BISMARCK, N.D. (AP) — A federal jury in North Dakota did not reach a decision Tuesday in the case of a man accused in a Jamaican lottery scam that authorities say cost victims around the country millions of dollars.
Sanjay Williams, 25, of Montego Bay, Jamaica, is charged with conspiracy, wire fraud and money laundering in U.S. District Court in Bismarck. Jurors received the case Tuesday and deliberated 3½ hours before the judge dismissed them for the day. They will return Wednesday morning.
Attorneys gave closing arguments Tuesday morning after about a week of testimony. Williams faces up to 40 years in prison if convicted.
Prosecutors said the case came to light four years ago when Edna Schmeets, 86, of Harvey, North Dakota, received a call from a man who told her she had won $19 million and a new car. She just needed to pay taxes and fees. The process dragged out until the widow's savings were wiped out, a sum of about $300,000.
Assistant U.S. Attorney Clare Hochhalter told jurors that the subsequent investigation identified more than 70 people — mostly elderly and vulnerable citizens — who were scammed out of more than $5.2 million.
About a dozen of the victims testified during the trial in Bismarck, by video and in person.
Hochhalter called those victims "heroes who helped shed a light" on the scam, despite being "ashamed and embarrassed" about being duped out of money.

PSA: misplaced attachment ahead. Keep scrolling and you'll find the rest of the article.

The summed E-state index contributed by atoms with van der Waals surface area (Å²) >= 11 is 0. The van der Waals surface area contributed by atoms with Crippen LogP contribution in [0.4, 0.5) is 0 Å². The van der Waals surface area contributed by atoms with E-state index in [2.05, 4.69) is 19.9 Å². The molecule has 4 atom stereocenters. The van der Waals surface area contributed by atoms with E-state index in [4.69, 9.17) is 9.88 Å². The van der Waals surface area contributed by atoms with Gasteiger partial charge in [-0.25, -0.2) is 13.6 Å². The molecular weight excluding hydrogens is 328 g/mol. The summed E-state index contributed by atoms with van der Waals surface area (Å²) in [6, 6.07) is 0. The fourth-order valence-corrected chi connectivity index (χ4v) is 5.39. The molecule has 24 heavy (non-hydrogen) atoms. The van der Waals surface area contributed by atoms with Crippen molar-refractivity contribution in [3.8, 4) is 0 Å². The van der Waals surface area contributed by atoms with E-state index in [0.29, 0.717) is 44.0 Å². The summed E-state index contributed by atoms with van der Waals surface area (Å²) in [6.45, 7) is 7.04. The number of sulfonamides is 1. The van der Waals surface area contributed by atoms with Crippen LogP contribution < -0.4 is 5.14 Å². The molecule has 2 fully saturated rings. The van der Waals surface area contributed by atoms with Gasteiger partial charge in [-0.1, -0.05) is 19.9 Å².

The victims "came from all walks of life and from across the country" and ranged from a woman who owned three successful businesses to a World War II fighter pilot, he said.
Some of the victims "as little as weeks ago were still sending money," Hochhalter said.
Defense attorney Charlie Stock told jurors in his closing argument that the case isn't about sympathy, but about evidence.
Investigators described Williams primarily as a "lead broker" who bought and sold "sucker lists" of potential victims. He is the only one of 32 defendants to opt for trial. Eight defendants are awaiting extradition from Jamaica.
Stock said during closing arguments and at trial that so many people involved in the scheme used fake names and IDs that it's difficult to believe most of the witnesses, one of whom he described as a "heroin addict and thief." Stock said investigators did not look into whether his client was himself a victim of identity theft. He pointed to one incident in which Williams' email was hacked.
Hochhalter told jurors that investigators reviewed more than 500,000 documents, including 50,000 emails — many of which linked the scam to Williams.